First there is Gertrude, the protagonist’s younger sister. She grew up with the tribe in Ndotsheni, but upon reaching adulthood, left for Johannesburg. Her original profession is unknown, but she desired to be away from the restrictions of the tribe. There is no better way to remove yourself from a society than to do something unacceptable. Gertrude achieved this by defying one of the tribe’s and her family’s most sacred institutions, the church. She turned to prostitution as an answer to her desire freedom. She was in charge, she set the price. It made her feel good knowing that she was worth more than the tribe saw her as. She did not need a man to support her. She could discard the tribe’s ideas of marriage and family. It came at a price though. She lost all security. She believed that this was freedom. The truth is that she was never free as a prostitute, she was completely dependent on her customers. It was with her purity and innocence that she paid for the food on her table. If her body did not sell, she would have to lower the price, and the standards. Stephen brought to light the trap that she was in. At first she believed him, but after a ...
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... a very young age and with it her independence. Once she gained back her independence she saw that safety was missing. She looked for it in “husbands” but found that they failed her. Stephen gave her back that security when she joined his family through marriage. Stephen left the comfort of home to help others, but found himself more helped. He came back with a new sense of independence derived from interdependence. The deepest lessons you can learn are from your own mistakes. These characters all had flaws, that much is true. The difference came from how they chose to deal with them. The best result came when they said “I cannot do this alone.” The balance is found when one is free and safe personally, but also shares that freedom and security with others.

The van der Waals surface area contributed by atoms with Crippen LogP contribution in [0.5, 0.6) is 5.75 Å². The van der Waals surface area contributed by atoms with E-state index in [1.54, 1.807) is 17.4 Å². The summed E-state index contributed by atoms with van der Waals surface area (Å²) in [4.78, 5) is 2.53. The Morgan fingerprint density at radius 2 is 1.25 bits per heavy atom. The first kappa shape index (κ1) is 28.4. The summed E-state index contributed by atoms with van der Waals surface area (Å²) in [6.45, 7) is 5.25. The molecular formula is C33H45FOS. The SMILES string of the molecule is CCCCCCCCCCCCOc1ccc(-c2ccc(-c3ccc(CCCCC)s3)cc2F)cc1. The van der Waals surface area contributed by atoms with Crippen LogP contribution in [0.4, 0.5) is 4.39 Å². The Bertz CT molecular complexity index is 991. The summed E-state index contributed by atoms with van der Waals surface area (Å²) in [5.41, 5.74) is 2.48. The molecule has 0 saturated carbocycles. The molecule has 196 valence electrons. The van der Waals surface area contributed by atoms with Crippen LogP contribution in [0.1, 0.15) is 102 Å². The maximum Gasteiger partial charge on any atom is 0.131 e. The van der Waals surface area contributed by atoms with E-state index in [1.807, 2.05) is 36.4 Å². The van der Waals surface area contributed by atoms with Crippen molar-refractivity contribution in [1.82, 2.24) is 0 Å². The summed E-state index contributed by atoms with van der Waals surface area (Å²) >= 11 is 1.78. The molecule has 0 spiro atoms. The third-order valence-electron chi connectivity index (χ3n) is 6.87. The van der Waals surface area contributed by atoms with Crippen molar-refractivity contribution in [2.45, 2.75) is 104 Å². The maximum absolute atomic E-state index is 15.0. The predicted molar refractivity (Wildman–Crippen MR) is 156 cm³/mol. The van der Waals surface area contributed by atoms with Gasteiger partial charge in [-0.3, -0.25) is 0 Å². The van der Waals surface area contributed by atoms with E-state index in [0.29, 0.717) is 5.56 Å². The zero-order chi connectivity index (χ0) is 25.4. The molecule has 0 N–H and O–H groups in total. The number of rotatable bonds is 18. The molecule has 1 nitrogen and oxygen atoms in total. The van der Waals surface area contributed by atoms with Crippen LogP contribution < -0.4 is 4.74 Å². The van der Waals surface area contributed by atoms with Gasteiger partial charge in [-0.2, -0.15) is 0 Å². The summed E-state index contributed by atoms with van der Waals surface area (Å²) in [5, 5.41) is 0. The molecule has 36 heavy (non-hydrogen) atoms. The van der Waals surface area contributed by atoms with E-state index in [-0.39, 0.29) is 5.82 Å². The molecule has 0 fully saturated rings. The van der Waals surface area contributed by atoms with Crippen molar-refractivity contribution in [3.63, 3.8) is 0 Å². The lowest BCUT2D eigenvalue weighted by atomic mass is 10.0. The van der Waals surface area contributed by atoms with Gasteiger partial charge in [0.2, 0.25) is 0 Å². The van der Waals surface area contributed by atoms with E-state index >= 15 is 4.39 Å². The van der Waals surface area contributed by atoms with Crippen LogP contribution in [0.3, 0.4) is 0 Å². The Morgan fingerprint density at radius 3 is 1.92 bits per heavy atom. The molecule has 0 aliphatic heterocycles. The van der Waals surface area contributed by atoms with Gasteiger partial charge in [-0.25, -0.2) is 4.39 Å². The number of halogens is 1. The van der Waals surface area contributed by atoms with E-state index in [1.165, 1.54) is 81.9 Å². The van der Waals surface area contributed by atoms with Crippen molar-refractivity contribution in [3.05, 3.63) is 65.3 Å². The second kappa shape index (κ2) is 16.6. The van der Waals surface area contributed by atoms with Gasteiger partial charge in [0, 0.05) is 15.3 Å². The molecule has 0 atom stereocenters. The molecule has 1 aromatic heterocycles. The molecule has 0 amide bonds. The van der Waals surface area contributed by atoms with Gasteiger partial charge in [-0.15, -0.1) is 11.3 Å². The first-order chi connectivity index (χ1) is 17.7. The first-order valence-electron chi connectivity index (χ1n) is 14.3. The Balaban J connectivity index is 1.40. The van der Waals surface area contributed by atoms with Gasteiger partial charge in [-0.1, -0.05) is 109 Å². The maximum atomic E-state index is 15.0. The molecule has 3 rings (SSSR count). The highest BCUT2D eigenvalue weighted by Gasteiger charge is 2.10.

Paton, Alan. Cry, the Beloved Country. New York: Simon & Schuster Inc., 1948. N. pag. Print.
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